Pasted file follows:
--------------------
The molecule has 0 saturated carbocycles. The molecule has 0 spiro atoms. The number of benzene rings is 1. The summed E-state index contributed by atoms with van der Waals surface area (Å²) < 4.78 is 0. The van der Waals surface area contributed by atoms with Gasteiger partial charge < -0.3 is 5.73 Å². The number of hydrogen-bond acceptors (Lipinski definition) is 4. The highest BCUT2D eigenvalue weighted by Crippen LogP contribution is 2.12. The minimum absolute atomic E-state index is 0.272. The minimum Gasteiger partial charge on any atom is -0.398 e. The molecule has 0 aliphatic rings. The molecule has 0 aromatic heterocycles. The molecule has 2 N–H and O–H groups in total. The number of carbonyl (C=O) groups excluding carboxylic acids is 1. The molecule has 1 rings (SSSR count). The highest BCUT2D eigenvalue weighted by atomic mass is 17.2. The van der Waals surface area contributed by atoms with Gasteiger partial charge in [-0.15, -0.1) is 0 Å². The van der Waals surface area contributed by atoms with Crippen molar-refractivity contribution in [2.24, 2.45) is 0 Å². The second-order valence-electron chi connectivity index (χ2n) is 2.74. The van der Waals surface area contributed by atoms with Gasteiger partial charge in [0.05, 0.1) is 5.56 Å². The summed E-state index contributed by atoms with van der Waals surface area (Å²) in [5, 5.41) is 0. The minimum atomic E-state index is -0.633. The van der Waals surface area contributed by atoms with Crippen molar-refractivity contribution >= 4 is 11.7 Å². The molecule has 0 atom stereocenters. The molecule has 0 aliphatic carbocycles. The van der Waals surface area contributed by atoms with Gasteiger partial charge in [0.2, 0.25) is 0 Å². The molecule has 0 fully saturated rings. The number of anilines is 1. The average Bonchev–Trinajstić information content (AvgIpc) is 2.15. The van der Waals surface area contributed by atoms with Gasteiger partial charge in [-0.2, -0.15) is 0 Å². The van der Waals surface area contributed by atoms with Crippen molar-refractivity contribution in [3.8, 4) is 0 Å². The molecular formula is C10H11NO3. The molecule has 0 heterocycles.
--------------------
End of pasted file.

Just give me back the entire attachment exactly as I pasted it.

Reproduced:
The molecule has 0 saturated carbocycles. The molecule has 0 spiro atoms. The number of benzene rings is 1. The summed E-state index contributed by atoms with van der Waals surface area (Å²) < 4.78 is 0. The van der Waals surface area contributed by atoms with Gasteiger partial charge < -0.3 is 5.73 Å². The number of hydrogen-bond acceptors (Lipinski definition) is 4. The highest BCUT2D eigenvalue weighted by Crippen LogP contribution is 2.12. The minimum absolute atomic E-state index is 0.272. The minimum Gasteiger partial charge on any atom is -0.398 e. The molecule has 0 aliphatic rings. The molecule has 0 aromatic heterocycles. The molecule has 2 N–H and O–H groups in total. The number of carbonyl (C=O) groups excluding carboxylic acids is 1. The molecule has 1 rings (SSSR count). The highest BCUT2D eigenvalue weighted by atomic mass is 17.2. The van der Waals surface area contributed by atoms with Gasteiger partial charge in [-0.15, -0.1) is 0 Å². The van der Waals surface area contributed by atoms with Crippen molar-refractivity contribution in [2.24, 2.45) is 0 Å². The second-order valence-electron chi connectivity index (χ2n) is 2.74. The van der Waals surface area contributed by atoms with Gasteiger partial charge in [0.05, 0.1) is 5.56 Å². The summed E-state index contributed by atoms with van der Waals surface area (Å²) in [5, 5.41) is 0. The minimum atomic E-state index is -0.633. The van der Waals surface area contributed by atoms with Crippen molar-refractivity contribution >= 4 is 11.7 Å². The molecule has 0 atom stereocenters. The molecule has 0 aliphatic carbocycles. The van der Waals surface area contributed by atoms with Gasteiger partial charge in [0.2, 0.25) is 0 Å². The molecule has 0 fully saturated rings. The number of anilines is 1. The average Bonchev–Trinajstić information content (AvgIpc) is 2.15. The van der Waals surface area contributed by atoms with Gasteiger partial charge in [-0.2, -0.15) is 0 Å². The van der Waals surface area contributed by atoms with Crippen molar-refractivity contribution in [3.8, 4) is 0 Å². The molecular formula is C10H11NO3. The molecule has 0 heterocycles.